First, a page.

- When a security vulnerability has multiple attack scenarios, the attack scenario with the highest CVSS score (that is, with the greatest impact) shall prevail in the assessment.
- When a library that is embedded or invoked has vulnerabilities, the assessment on its vulnerability severity should be based on an attack scenario, which is determined by the usage of the library in the product.
- When a security defect does not trigger or affect the confidentiality/integrity/availability (CIA), the CVSS score is 0.
Perform this procedure to assess a vulnerability:
- Set a possible attack scenario and score based on this attack scenario.
- Identify vulnerable components and affected components.
- Select the value of the basic assessment indicator, and perform the vulnerability impact assessment based on the exploitable indicators (attack vector, attack complexity, permission required, user interaction, and scope) and affected indicators (confidentiality, integrity, and availability).
|Critical||9.0 - 10.0|
|High||7.0 - 8.9|
|Medium||4.0 - 6.9|
|Low||0.1 - 3.9|
Security Issue Disclosure Process in the openLooKeng Community
The security issues are handled as follows:
- After receiving the security issue reported, the Security Committee (SC) immediately confirms the issue severity and integrity of the information reported.
- Organize community teams to conduct technical analysis, identify the issue details, and provide analysis reports.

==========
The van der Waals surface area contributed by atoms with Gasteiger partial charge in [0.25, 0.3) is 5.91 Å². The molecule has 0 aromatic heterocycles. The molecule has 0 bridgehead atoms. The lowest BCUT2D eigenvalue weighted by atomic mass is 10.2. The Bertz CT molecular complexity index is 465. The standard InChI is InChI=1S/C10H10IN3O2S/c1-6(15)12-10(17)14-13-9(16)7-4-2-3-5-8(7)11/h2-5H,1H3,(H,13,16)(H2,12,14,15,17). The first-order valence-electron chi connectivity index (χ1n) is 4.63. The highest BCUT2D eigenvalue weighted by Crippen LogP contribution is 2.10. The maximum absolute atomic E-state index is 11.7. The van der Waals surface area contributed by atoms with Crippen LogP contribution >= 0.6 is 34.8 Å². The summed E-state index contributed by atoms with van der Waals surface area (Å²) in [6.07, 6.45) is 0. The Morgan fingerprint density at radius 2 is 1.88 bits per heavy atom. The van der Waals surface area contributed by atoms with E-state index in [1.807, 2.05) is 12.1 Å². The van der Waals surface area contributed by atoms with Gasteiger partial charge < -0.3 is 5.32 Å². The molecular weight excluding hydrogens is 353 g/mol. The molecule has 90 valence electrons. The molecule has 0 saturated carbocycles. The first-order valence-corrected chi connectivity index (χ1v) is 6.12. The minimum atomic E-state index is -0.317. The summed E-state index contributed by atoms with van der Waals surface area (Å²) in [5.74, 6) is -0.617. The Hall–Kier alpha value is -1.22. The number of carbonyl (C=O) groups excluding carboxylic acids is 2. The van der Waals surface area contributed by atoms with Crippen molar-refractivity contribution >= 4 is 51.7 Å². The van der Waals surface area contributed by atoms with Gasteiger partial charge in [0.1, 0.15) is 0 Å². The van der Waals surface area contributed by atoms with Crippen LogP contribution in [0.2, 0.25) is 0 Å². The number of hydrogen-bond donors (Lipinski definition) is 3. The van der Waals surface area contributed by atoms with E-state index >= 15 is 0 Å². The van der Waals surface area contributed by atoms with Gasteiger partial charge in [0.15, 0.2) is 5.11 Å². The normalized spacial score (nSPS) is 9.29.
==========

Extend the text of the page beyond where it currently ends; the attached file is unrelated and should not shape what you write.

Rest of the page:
- If the reported issue is a vulnerability, apply for Common Vulnerabilities and Exposures (CVE), communicate with vulnerability reporter about the issue and the subsequent fixing and release plan, and prepare the security advisory (SA).
- Develop and verify the patch to fix the vulnerability, and initiate restricted disclosure.
- Release the patch and SA.
Security Committee (SC)
The SC consists of vulnerability management experts in the community. The team is responsible for coordinating the entire vulnerability fixing process, including:
- Vulnerability collection: Potential security vulnerabilities discovered by community members and external researchers can be reported to the VMT via email@example.com.
- Vulnerability tracking and handling: The VMT confirms vulnerabilities, records the confirmed vulnerabilities in the openLooKeng community, fixes the vulnerabilities, and keeps communication with the reporter during the process.
- Responsible disclosure: After the vulnerability is fixed, the VMT releases the vulnerability information to the community in the form of SA.
- Organize activities such as project security architecture design, audit and code security review.
- Provide advice for technical decision-making on community projects.
- Meeting time: Monday morning every two weeks, 11:00 to 12:00, Beijing time
- JOin us: Community will publish a meeting notice one day in advance. You can subscribe to the openLooKeng community email and join the openLooKeng community to get the notice.
- Routine topics for SC meetings include:
- Community vulnerability handling progress tracking
- Track the progress of community security tools
- Other community security topics, such as security guides and vulnerability reward programs.
- firstname.lastname@example.org [@mike-ch-li]
- email@example.com [@sraghunandan]
- firstname.lastname@example.org [@kingbigcat]
- email@example.com [@jiwenyu0531]
- firstname.lastname@example.org [@tushengxia]